Invasive Species Compendium

Detailed coverage of invasive species threatening livelihoods and the environment worldwide

Abstract

Testing the importance of native plants in facilitation the restoration of coastal plant communities dominated by exotics.

Abstract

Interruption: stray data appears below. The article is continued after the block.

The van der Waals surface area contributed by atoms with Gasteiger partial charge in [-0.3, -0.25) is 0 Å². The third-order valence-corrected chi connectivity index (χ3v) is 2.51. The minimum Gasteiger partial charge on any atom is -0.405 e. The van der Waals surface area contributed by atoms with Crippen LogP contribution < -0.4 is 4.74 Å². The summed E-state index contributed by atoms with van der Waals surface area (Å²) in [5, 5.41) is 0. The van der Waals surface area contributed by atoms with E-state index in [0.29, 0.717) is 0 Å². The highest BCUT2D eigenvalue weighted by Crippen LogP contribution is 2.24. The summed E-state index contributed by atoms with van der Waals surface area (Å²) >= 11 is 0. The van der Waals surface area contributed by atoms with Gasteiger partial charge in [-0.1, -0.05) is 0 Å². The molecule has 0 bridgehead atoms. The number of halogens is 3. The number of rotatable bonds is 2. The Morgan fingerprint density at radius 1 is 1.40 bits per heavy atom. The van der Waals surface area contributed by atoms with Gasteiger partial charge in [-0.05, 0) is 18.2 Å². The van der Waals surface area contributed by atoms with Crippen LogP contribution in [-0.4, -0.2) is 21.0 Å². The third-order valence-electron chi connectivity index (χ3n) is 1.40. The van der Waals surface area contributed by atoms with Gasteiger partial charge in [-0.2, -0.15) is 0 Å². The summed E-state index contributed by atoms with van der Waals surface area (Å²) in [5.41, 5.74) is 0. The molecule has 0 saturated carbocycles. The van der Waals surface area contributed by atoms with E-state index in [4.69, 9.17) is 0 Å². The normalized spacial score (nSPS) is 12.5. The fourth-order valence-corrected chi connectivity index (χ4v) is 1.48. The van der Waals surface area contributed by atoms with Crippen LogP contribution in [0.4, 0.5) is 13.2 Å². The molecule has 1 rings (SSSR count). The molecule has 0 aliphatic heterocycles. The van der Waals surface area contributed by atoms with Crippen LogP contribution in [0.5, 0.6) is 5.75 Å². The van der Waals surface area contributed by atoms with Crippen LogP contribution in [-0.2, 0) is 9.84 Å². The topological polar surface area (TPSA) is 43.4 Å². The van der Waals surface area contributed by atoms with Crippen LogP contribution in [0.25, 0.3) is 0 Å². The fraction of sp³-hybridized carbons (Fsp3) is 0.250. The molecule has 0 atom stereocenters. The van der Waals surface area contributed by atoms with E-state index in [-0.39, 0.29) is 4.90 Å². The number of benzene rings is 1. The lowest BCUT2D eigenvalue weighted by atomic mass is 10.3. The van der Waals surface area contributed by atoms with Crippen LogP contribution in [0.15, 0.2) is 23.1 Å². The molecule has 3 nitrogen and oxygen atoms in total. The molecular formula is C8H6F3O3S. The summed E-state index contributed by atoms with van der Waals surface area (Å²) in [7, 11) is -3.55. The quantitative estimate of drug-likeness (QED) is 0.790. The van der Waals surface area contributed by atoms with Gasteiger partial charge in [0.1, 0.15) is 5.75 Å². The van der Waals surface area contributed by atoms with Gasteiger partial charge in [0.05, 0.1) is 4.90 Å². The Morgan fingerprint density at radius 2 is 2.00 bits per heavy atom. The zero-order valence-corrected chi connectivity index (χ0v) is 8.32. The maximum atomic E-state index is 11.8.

Casuarina equisetifolia was introduced to China in 1897 from Australia to reduce coastal erosion. It grows vigorously and has spread over much of the southern and southeastern coast, from Zhejiang to Guangxi, over a range of more than 10° of latitude. To date, little is known about its interactions with native species in the coastal zone. We used a field experiment to study how the understorey species diversity and soil conditions in monoculture stands of C. equisetifolia were influenced by different native plant species. We also examined the effects of interplanting native species on plant numbers, leaf area index (LAI), and aboveground biomass accumulation. We planted three native species (Hibiscus tiliaceus, Melia azedarach and Calophyllum inophyllum) at two initial densities in stands of C. equisetifolia. Over a period of ten years, the density and aboveground biomass were relatively low in plots planted with three native species compared to plots that were not planted. In contrast, understory diversity and soil conditions were relatively high where native species were added. Moreover, the number of dead tree, aboveground biomass increment, and diameter growth had significant difference among different native tree species because of their different natural characteristics. The fast-growing pioneer species, M. azedarach, had a positive effect on LAI, regeneration, shrub diversity and grass coverage than the other two native species, and M. azedarach was most effective in plots that were initially planted with higher densities. The pioneer plant H. tiliaceus had more individuals and greater aboveground biomass than others native species. The later-succession species C. inophyllum had the smallest effect on the development of understory vegetation and soil conditions over 10-yrs among three native plants. For different native planted species, M. azedarach showed good effects on the average annual aboveground biomass and DBH increment, and C. inophyllum had the least dead number in coastal environments. In summary, C. equisetifolia and native species have facilitation relationships that differ according to the species, and coastal conservation managers should shift from their traditional focus on C. equisetifolia afforestation to the recognition of multi-species configuration.